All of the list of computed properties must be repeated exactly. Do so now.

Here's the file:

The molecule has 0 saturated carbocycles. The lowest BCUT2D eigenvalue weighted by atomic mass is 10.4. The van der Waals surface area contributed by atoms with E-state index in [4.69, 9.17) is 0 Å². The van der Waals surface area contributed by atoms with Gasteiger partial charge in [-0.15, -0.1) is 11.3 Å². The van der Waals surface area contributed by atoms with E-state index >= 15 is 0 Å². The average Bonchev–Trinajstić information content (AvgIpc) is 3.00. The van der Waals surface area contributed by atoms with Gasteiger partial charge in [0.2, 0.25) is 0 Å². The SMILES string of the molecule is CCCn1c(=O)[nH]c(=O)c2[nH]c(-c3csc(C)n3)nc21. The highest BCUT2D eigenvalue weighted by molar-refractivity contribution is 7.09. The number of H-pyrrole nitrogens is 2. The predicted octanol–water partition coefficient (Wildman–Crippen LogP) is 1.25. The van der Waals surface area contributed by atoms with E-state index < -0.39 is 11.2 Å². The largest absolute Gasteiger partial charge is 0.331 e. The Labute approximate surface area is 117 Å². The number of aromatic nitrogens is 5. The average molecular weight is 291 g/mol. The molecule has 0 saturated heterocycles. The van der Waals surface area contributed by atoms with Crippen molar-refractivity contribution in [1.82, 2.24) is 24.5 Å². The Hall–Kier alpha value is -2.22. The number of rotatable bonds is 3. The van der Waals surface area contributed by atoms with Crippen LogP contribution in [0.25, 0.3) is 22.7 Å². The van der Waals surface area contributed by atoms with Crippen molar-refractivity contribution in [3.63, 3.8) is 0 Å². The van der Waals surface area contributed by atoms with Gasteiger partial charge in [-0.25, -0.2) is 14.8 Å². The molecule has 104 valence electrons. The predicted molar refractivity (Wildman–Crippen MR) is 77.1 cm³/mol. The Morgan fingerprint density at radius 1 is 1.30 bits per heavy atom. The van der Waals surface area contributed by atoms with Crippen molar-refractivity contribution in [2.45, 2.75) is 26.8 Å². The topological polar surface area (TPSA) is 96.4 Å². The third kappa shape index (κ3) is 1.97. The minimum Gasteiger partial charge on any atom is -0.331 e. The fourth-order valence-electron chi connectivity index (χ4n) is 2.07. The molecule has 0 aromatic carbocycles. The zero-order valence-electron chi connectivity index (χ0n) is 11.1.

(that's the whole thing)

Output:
The molecule has 0 saturated carbocycles. The lowest BCUT2D eigenvalue weighted by atomic mass is 10.4. The van der Waals surface area contributed by atoms with E-state index in [4.69, 9.17) is 0 Å². The van der Waals surface area contributed by atoms with Gasteiger partial charge in [-0.15, -0.1) is 11.3 Å². The van der Waals surface area contributed by atoms with E-state index >= 15 is 0 Å². The average Bonchev–Trinajstić information content (AvgIpc) is 3.00. The van der Waals surface area contributed by atoms with Gasteiger partial charge in [0.2, 0.25) is 0 Å². The SMILES string of the molecule is CCCn1c(=O)[nH]c(=O)c2[nH]c(-c3csc(C)n3)nc21. The highest BCUT2D eigenvalue weighted by molar-refractivity contribution is 7.09. The number of H-pyrrole nitrogens is 2. The predicted octanol–water partition coefficient (Wildman–Crippen LogP) is 1.25. The van der Waals surface area contributed by atoms with E-state index < -0.39 is 11.2 Å². The largest absolute Gasteiger partial charge is 0.331 e. The Labute approximate surface area is 117 Å². The number of aromatic nitrogens is 5. The average molecular weight is 291 g/mol. The molecule has 0 saturated heterocycles. The van der Waals surface area contributed by atoms with Crippen molar-refractivity contribution in [1.82, 2.24) is 24.5 Å². The Hall–Kier alpha value is -2.22. The number of rotatable bonds is 3. The van der Waals surface area contributed by atoms with Crippen LogP contribution in [0.25, 0.3) is 22.7 Å². The van der Waals surface area contributed by atoms with Crippen molar-refractivity contribution in [3.63, 3.8) is 0 Å². The van der Waals surface area contributed by atoms with Gasteiger partial charge in [-0.25, -0.2) is 14.8 Å². The molecule has 104 valence electrons. The predicted molar refractivity (Wildman–Crippen MR) is 77.1 cm³/mol. The Morgan fingerprint density at radius 1 is 1.30 bits per heavy atom. The van der Waals surface area contributed by atoms with Crippen molar-refractivity contribution in [2.45, 2.75) is 26.8 Å². The topological polar surface area (TPSA) is 96.4 Å². The third kappa shape index (κ3) is 1.97. The minimum Gasteiger partial charge on any atom is -0.331 e. The fourth-order valence-electron chi connectivity index (χ4n) is 2.07. The molecule has 0 aromatic carbocycles. The zero-order valence-electron chi connectivity index (χ0n) is 11.1.